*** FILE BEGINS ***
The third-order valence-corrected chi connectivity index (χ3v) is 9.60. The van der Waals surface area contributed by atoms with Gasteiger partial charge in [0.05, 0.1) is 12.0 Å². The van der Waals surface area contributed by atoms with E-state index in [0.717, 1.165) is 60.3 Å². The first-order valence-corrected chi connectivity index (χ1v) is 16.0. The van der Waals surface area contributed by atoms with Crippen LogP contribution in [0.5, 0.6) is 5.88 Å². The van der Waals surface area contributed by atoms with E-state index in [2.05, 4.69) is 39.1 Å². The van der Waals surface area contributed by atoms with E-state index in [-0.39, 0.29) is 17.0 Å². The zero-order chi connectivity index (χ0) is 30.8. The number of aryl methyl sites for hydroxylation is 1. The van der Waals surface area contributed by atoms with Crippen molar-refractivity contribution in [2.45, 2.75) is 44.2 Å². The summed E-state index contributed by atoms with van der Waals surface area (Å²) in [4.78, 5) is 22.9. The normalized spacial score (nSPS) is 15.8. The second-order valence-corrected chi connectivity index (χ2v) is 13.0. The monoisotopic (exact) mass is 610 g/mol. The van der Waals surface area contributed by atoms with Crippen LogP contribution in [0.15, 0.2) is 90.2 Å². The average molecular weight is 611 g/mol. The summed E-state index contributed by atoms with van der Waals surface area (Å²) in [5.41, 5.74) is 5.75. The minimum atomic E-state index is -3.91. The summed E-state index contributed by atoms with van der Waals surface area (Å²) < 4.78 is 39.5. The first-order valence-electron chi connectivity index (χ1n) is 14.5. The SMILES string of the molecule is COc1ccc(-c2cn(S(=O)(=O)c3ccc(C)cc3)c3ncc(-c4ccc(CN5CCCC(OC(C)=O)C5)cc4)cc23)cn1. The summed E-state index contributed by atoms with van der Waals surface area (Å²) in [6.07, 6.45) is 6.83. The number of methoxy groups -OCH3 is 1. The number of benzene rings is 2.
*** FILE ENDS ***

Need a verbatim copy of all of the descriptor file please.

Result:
The third-order valence-corrected chi connectivity index (χ3v) is 9.60. The van der Waals surface area contributed by atoms with Gasteiger partial charge in [0.05, 0.1) is 12.0 Å². The van der Waals surface area contributed by atoms with E-state index in [0.717, 1.165) is 60.3 Å². The first-order valence-corrected chi connectivity index (χ1v) is 16.0. The van der Waals surface area contributed by atoms with Crippen LogP contribution in [0.5, 0.6) is 5.88 Å². The van der Waals surface area contributed by atoms with E-state index in [2.05, 4.69) is 39.1 Å². The van der Waals surface area contributed by atoms with E-state index in [-0.39, 0.29) is 17.0 Å². The zero-order chi connectivity index (χ0) is 30.8. The number of aryl methyl sites for hydroxylation is 1. The van der Waals surface area contributed by atoms with Crippen molar-refractivity contribution in [2.45, 2.75) is 44.2 Å². The summed E-state index contributed by atoms with van der Waals surface area (Å²) in [4.78, 5) is 22.9. The normalized spacial score (nSPS) is 15.8. The second-order valence-corrected chi connectivity index (χ2v) is 13.0. The monoisotopic (exact) mass is 610 g/mol. The van der Waals surface area contributed by atoms with Crippen LogP contribution in [0.15, 0.2) is 90.2 Å². The average molecular weight is 611 g/mol. The summed E-state index contributed by atoms with van der Waals surface area (Å²) in [5.41, 5.74) is 5.75. The minimum atomic E-state index is -3.91. The summed E-state index contributed by atoms with van der Waals surface area (Å²) < 4.78 is 39.5. The first-order valence-electron chi connectivity index (χ1n) is 14.5. The SMILES string of the molecule is COc1ccc(-c2cn(S(=O)(=O)c3ccc(C)cc3)c3ncc(-c4ccc(CN5CCCC(OC(C)=O)C5)cc4)cc23)cn1. The summed E-state index contributed by atoms with van der Waals surface area (Å²) in [6.07, 6.45) is 6.83. The number of methoxy groups -OCH3 is 1. The number of benzene rings is 2.